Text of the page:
12 Tips for Building a Successful Enterprise Social Network – Part 1

Posted: May 11, 2014 in Social Media
Tags: , , , , , ,

12TipsForSuccessfulESNI recently had the opportunity to present a session at the J. Boye Web and Intranet Conference in Philadelphia. The session was about building a successful enterprise social network (ESN) – an internal social network used by employees within a business. This has been my profession and passion for the past 4+ years, so I was pleased to talk about it and hear from others’ experiences as well.

The time for that presentation was limited to about 35 minutes of me talking plus time for discussion. I had more I would like to have said given the time to do so, therefore I am writing a blog series on the topic where I’ll have the chance to say more about each of the tips.

One of the nice things about preparing presentations for others is that it forces the presenter to gather thoughts that might not previously have been organized. Such was the case for me in this topic. I wanted those present in the session to have as many specific takeaways as possible, so I pondered my four years as the community manager of our company’s ESN and came up with my top 12 pieces of advice for others to help them have a successful ESN. The tips apply to those just thinking about having an ESN at work as well as companies who may already be several years into the effort. I’ll take them one at a time here. The tips come from having done some things well and from learning some things the hard way. I’m happy to share both.

Here we go! My first piece of advice is:

Have a full-time community manager from the start.

As a community manager, I am unashamedly biased on this point. I am convinced that someone needs to live and breathe and own the overall experience of a company’s ESN. A passionate, qualified community manager is that make-or-break person for the enterprise. I’m not overstating anything when I say that this tip may be the most important of all 12 I’ll share. That’s why I’m starting with it.

I know it isn’t always easy to convince businesses that a full-time person should be or can be devoted to the effort from the beginning. I understand the nature of resource constraints. I wasn’t allowed to be full-time as our company’s ESN community manager until three years and ten months into the effort. That’s crazy for a Fortune 100 business, but that was the case. I asked for it for nearly three years before it finally came to pass. Along the way I had to do double and triple duty as a SharePoint consultant and community manager/moderator for our Facebook, Twitter, YouTube and Google+ external social properties. It was only as our enterprise social media team expanded that I was able to gradually pass on those tasks to others before finally being devoted solely to our ESN as of March 2014.

Tip1ForSuccessfulESNDid we grow without me being full-time? Yes. We did so well, in fact, that I’ve had the pleasure of sharing our story at conferences, via webinars and interviews for articles, books and industry research reports. But I know that we went from A to M in four years where we could have gone from A to Z if I’d been allowed to work full-time doing what I knew needed to be done to be the best we could be.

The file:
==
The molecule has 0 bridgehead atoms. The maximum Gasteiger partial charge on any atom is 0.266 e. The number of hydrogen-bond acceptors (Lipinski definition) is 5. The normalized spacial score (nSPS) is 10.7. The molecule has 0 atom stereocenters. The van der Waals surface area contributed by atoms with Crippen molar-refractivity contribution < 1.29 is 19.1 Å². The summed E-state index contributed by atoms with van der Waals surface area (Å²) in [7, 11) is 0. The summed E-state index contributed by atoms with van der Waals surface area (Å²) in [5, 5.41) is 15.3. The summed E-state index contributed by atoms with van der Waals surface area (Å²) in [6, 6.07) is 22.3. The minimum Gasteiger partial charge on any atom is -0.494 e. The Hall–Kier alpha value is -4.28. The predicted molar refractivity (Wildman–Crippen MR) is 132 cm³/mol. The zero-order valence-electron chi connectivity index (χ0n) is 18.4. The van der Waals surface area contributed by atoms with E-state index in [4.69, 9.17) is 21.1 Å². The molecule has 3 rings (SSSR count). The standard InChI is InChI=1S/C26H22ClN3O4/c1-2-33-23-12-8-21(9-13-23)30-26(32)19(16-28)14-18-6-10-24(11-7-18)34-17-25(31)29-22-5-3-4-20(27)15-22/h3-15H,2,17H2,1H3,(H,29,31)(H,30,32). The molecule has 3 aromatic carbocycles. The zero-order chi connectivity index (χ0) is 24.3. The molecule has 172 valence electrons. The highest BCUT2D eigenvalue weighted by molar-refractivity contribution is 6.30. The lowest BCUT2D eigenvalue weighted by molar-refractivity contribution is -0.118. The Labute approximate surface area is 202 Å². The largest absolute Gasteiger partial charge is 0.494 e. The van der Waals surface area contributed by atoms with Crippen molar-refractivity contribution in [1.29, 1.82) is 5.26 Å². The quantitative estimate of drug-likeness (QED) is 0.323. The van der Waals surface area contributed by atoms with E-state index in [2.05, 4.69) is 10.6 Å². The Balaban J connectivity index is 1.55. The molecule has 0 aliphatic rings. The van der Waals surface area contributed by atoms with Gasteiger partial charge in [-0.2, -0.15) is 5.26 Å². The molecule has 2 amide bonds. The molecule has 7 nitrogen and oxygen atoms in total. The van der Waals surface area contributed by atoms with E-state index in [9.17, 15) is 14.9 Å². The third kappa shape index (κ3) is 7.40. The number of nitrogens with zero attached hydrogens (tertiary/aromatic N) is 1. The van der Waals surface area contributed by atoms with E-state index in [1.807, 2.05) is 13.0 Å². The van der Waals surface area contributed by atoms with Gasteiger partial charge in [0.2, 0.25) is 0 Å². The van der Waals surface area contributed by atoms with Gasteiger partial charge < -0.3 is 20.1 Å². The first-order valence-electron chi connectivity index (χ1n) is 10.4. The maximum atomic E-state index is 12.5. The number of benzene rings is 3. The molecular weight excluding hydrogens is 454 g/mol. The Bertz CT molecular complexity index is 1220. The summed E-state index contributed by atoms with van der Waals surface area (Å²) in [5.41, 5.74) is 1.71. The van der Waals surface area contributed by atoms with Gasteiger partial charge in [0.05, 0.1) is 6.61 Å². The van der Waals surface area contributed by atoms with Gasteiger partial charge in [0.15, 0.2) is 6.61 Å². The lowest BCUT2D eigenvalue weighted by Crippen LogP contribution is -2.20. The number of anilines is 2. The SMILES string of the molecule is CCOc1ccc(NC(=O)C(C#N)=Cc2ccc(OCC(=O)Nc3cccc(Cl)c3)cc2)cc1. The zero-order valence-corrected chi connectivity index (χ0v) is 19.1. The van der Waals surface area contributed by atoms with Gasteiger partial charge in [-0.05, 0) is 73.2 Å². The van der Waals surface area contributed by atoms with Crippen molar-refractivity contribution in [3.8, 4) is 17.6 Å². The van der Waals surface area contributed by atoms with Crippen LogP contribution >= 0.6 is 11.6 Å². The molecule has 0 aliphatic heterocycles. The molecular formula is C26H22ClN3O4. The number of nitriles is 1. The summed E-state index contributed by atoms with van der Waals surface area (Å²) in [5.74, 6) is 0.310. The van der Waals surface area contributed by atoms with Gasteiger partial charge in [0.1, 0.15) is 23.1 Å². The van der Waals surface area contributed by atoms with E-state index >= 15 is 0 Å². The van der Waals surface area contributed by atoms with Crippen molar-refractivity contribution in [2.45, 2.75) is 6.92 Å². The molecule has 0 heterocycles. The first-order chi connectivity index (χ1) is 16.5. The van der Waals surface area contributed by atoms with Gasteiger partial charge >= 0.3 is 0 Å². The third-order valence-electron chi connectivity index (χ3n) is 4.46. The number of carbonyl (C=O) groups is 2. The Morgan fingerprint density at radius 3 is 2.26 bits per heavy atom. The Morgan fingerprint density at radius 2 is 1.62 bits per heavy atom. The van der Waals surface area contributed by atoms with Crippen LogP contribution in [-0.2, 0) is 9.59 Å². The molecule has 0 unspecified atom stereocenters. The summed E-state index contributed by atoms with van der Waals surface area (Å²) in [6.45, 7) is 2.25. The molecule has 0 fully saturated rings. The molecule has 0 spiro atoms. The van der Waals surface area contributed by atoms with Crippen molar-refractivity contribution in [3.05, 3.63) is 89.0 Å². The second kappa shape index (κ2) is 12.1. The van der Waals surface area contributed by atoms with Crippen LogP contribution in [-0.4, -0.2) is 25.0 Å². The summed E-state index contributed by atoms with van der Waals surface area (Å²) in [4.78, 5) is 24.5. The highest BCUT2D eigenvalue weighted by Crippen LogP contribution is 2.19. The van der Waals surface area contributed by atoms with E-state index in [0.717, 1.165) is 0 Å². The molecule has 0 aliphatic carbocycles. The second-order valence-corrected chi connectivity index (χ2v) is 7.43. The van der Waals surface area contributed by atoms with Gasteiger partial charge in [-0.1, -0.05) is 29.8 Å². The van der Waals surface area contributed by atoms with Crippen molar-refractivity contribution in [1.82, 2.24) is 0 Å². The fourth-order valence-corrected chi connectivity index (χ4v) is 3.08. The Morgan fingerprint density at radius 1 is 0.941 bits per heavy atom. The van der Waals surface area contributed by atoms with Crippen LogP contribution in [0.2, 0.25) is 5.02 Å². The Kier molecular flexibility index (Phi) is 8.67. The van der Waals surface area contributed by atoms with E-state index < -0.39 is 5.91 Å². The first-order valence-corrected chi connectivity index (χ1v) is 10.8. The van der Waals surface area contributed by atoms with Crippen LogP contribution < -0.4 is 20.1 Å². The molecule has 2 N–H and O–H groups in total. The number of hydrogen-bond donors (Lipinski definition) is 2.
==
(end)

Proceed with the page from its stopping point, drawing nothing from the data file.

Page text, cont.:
Community managers wear too many hats to let any of them gather dust unused in the closet. There are constant needs around advocacy, growing awareness and adoption, moderating content, training, consulting with leaders and business areas, analytics, reporting, support, planning, troubleshooting, connecting people, answering questions, working with vendors, partnering with other enterprise stakeholders, editorial content planning, preparation of user resources, being a participating member in the community, establishing relationships, governance, continuous efforts to improve the platform and user experience, and other things that most people never see and have no idea community managers spend their days doing. That’s a lot! It takes full-time attention to do all of the above and to run on all cylinders.

You may eventually be successful in your ESN efforts without a full-time community manager, but if you want to be successful sooner, if you want to mature your company’s efforts earlier, if you want to see the greatest return on your investment sooner rather than later, then you’ll have at least one full-time community manager from the beginning, even before the community exists.

Some suggest you should have one for each 10,000 users, so don’t assume that only one will suffice forever. With 34,000 users on my company’s ESN, I should probably have two additional full-time people working with me to do all that I envision for our ESN. I assure you I could easily put them to work doing meaningful work for the business.

If you’d like some research numbers that show the correlation of community maturity and value to those communities with full-time community managers, then I suggest you read the excellent State of Community Management report from The Community Roundtable released in April 2014. They have been doing this report annually for several years now and it just keeps getting better as the field matures and as there are more communities and community managers to survey in the research process.

So there you have my first and most important piece of advice – Have a full-time community manager from the start. Stay tuned for the remaining tips.

Comments
  1. Mary Beth Schuckman says:

    Jeff – Good read! I can relate to your comments and I even grabbed a few points for my resume! (Hope you don’t mind:))

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